Last Monday, the Finance Minister announced that the 2014 Budget would be tabled in the House at 4 pm on February 11th. The reaction in the media and among the Opposition Parties was very quick. Why was the government planning to release its most important annual policy document during the Winter Olympics, when Canadians would be glued to their TV sets watching a tape of the “luge” event? Was the Government trying to deliver a “do nothing” budget, which would go unnoticed by all Canadians. Probably, but who cares?Read More
Following his meeting with the private sector economists, Mr. Flaherty was asked about the possibility of a balanced budget, or even a surplus, in 2014-15 – one year ahead of the government’s commitment to eliminate the deficit by 2015-16. The Minister did not directly answer the question, but did not explicitly rule out the possibility either. What are the chances that the deficit could be eliminated a year earlier? Even if the chances were good, why would the government want to announce it in the 2014 budget?
On Wednesday, the Bank of Canada issued its regular monetary policy report. To no one’s surprise, the Bank maintained its overnight rate at one per cent.
But the real message wasn’t the setting of the bank rate. That rate hasn’t changed since September 2010. The real message is that Governor is very concerned about the prospects for the Canadian economy. There is simply not enough aggregate demand in the economy and the prospects are not that certain.Read More
In the October 16th Speech from the Throne, the Government announced its intention to introduce legislation, requiring “balanced budgets during normal economic times and concrete timelines for returning to balance in the event of an economic crisis”. No details or explanations were provided.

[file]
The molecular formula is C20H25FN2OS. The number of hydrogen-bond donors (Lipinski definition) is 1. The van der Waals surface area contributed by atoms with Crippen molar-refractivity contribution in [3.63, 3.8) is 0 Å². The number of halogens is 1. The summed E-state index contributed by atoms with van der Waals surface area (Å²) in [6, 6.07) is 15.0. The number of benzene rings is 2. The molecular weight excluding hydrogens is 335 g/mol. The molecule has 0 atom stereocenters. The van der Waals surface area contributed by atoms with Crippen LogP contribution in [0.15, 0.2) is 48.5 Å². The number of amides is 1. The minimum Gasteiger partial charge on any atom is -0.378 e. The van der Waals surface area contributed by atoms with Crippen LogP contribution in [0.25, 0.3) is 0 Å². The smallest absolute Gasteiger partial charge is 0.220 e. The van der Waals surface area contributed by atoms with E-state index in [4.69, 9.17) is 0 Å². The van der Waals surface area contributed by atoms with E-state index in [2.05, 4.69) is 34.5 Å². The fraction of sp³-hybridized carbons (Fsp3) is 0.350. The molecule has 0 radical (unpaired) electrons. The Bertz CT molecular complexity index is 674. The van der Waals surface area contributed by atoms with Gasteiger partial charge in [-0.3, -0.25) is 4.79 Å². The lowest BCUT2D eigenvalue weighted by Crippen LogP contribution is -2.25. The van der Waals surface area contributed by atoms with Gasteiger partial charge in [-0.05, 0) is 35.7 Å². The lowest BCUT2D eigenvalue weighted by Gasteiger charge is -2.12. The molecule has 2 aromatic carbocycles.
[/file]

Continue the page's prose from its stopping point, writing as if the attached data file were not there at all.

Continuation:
The economy lost almost 46,000 jobs in December and the unemployment rate rose to 7.2 percent, with all job losses concentrated in full-time positions. In 2013, only 102,000 net jobs were created, the worst job creation record since 2009, with most of the gains in part-time employment.Read More
A few days ago, Paul Adams wrote a very compelling article about the nuances and complexities of being “middle class”. Apparently most Canadians consider themselves “middle class”, although the “middle-income is getting a smaller share of the total Canadians earn than they were 30 or 40 years ago”. His article is about the various ways middle income can be defined and what this may mean for Trudeau who is focused on the “middle class”.
In our review of 2013, we concluded with the following:
In 2013, the federal government continued, as in the past, to show its ideological arrogance; its unwillingness to confront major economic challenges; its disdain for Parliament; its aversion to openness and transparency; its rejection of a federal role in working with the provinces to strengthen the Federation; and its inability to adopt evidence based policy.
This has been the government’s method of operation for the past seven years. Why change now? Expect more of the same in 2014.
Finance Minister Jim Flaherty will no doubt look back on 2013 as a very successful year. He is, after all, on track to achieve the only thing he cares about, and that is the elimination of the deficit in 2015-16. This will allow the government in the 2015 election to fulfill its 2011 election promises to introduce income splitting for families with children 18 years of age and under; to extend the fitness tax credit to adults, and to double the amount allowed for tax-free savings accounts.Read More